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How can I explain the death of a pet?

(12 Posts)
mumgoingcrazy Sat 11-May-13 12:54:53

Our very old rabbit has cancer and we don't know if she has days or months to live. Dd2 (5.11yrs) knows but she doesn't really understand. This could be a very good way to get her to understand the whole concept of death I'm just not sure how to go about it.

How have you dealt with this situation? Any ideas welcome. TIA

PolterGoose Sat 11-May-13 13:31:12

Message withdrawn at poster's request.

devilinside Sat 11-May-13 14:46:03

I don't know, we just had our beloved moggy put to sleep, and DS (asd) couldn't give two hoots. He cheered when I told him. I think being upfront and honest is best. DD is a bit upset, but is consoled by the thought of a new kitten in September

moondog Sat 11-May-13 15:08:06

Social stories very useful

Our neighbours' cat died recently, we don't have pets due to asthma allergies but these cats were very friendly, but now only Cher left. wink NT DS1 was quite upset but DS2 with ASD is very matter of fact and seems interested but unbothered.

mumgoingcrazy Sat 11-May-13 18:52:59

Thank you all. Dd2 is quite new to emotions, esp the sad one. She's only felt it a handful of times so we'll see how we go. I'll definitely have a go at a social story, I've also ordered a couple of books. I guess it's good that we have this time to prepare her, and can be more of a thought through process for her.

We thought about having a little funeral and a memorial stone with flowers in the garden too as something visual to help her grasp the concept. I thought she could visit this place and think of something happy about the rabbit. I don't know if this is a good idea or not. Does seem OTT for a rabbit.

Dd1 has been very upset today so dd2 has been asking a lot of questions, I'm thinking it could be a good lesson for her, and far better it be a rabbit than a person.

moondog Sat 11-May-13 18:53:42

I think a ritual and a tangible reminder is a lovely idea and makes it more real.

mumgoingcrazy Sat 11-May-13 19:56:42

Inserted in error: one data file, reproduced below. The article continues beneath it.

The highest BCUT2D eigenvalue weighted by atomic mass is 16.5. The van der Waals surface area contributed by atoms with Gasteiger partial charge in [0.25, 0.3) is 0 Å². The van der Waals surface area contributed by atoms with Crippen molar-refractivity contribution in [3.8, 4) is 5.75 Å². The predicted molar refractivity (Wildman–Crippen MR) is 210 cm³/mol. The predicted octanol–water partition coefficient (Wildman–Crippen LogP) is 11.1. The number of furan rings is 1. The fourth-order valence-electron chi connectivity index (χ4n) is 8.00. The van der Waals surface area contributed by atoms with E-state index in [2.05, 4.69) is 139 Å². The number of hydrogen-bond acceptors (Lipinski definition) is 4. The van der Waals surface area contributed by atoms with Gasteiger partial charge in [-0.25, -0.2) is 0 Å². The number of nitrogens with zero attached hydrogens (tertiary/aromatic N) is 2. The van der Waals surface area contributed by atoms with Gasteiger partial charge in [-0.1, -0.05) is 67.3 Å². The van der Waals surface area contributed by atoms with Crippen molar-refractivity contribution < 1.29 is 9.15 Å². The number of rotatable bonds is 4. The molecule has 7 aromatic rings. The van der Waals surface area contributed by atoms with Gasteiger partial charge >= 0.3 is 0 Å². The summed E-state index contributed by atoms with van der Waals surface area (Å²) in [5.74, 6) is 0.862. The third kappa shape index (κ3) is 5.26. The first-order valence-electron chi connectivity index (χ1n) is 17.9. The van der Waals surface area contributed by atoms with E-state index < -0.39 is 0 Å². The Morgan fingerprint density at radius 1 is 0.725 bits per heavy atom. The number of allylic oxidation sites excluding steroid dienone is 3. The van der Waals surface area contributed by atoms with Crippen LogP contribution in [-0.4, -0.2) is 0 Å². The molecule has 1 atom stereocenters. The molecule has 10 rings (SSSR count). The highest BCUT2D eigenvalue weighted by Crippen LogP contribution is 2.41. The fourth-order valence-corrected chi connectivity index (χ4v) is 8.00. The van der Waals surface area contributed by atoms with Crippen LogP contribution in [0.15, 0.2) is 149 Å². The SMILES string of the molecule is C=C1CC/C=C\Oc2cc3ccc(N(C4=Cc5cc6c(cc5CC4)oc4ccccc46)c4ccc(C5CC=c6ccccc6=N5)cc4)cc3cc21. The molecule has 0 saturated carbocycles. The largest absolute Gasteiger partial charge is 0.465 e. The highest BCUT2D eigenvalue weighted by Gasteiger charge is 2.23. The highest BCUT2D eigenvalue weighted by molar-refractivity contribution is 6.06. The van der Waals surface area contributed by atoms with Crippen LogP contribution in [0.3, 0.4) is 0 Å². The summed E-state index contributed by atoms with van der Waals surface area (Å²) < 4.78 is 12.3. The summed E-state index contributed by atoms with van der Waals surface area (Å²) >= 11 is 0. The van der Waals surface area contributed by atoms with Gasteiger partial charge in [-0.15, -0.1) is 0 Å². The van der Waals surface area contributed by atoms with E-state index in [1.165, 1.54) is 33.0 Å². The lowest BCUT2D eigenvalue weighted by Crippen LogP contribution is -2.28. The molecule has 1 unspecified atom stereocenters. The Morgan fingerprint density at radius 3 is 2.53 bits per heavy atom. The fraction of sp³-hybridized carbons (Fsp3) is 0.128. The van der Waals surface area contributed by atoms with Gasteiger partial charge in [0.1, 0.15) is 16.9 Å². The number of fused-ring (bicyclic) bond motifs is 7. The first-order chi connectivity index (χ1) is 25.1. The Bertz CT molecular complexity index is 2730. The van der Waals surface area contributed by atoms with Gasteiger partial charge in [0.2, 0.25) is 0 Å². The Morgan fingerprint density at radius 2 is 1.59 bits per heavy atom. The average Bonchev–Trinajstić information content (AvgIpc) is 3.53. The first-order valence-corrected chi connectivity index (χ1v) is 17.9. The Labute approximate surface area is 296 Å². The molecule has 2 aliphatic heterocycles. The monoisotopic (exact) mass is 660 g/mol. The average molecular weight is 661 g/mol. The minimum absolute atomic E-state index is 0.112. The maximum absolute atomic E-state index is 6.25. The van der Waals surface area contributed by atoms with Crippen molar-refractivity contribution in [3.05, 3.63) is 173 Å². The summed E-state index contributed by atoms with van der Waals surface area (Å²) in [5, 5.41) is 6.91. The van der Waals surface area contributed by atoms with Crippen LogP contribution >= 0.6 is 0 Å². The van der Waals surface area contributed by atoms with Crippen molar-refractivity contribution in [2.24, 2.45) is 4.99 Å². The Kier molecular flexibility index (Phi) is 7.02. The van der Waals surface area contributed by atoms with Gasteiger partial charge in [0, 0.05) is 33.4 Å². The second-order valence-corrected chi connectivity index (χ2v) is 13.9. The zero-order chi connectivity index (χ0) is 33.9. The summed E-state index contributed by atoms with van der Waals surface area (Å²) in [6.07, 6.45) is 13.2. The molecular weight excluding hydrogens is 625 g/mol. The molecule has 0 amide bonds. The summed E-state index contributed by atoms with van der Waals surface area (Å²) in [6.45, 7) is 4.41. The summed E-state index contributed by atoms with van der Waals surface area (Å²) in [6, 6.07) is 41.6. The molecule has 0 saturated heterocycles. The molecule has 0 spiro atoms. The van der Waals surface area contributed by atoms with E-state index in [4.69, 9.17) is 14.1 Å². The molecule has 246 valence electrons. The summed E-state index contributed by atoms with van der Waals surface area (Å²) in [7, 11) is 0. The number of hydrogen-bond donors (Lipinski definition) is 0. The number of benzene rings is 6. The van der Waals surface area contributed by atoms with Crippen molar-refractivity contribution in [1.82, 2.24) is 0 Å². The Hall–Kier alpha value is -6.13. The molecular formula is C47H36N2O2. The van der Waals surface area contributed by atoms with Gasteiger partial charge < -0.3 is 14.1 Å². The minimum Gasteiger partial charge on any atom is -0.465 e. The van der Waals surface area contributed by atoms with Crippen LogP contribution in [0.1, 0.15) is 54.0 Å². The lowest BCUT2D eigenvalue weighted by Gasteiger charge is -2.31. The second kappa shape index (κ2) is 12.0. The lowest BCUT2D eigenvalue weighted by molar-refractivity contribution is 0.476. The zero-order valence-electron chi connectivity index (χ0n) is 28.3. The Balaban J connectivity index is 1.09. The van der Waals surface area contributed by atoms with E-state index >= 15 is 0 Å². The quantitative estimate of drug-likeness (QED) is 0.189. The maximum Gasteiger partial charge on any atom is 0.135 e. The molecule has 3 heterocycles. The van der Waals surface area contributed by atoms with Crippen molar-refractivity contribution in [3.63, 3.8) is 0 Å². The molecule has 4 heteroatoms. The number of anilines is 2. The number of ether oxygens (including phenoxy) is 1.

Thank you, that's what we'll do then.

Also, sorry to hear about your cats poltergoose, devil and Ellen. It's heartbreaking when they go.

moosemama Sat 11-May-13 22:11:57

We lost our dog to cancer a fortnight ago. Like you, we knew beforehand, but unfortunately things came to head and we had to have her pts while the dcs were at school - so although they knew she was going to die, they didn't know it was going to be that day.

We previously lost our other old girl in December 2010 (also to cancer) when ds1 (ASD) was 8.

First time he was really upset, despite not being attached to the dog and seemingly never even really noticing her existence. We prepared him carefully beforehand and told him she wouldn't be coming home and that the vets were going to giver her some medicine to help her sleep and she would die painlessly in her sleep. When I got home without her he just kept asking over and over where she was - I think because he couldn't grasp the facts of what happened to her physical body, iyswim. He was very restless and on edge, with lots of questions for a few days, but it seemed to pass fairly quickly.

We had her cremated and took her ashes to scatter on her/our favourite beach and I think that helped a lot, probably by giving him some closure - so I think your idea of a little funeral and memorial stone is really good.

He is now 11 and this time has handled it much better. He is sad, but accepted that she was poorly, in a lot of pain and she needed to leave her body behind.

In fact it was my 4 year old dd (NT) who struggled, again, mostly about what would happen to her body. We explained that she didn't want to stay in her body anymore, because it was too poorly and painful and wasn't going to get better and then dd had a bit of a wobbly about not wanting to leaver her own body behind, but was ok with a lot of reassurance that she wouldn't ever have to leave it if she didn't want to and if she did it would only be when she was very very old - even older than mummy or grandma!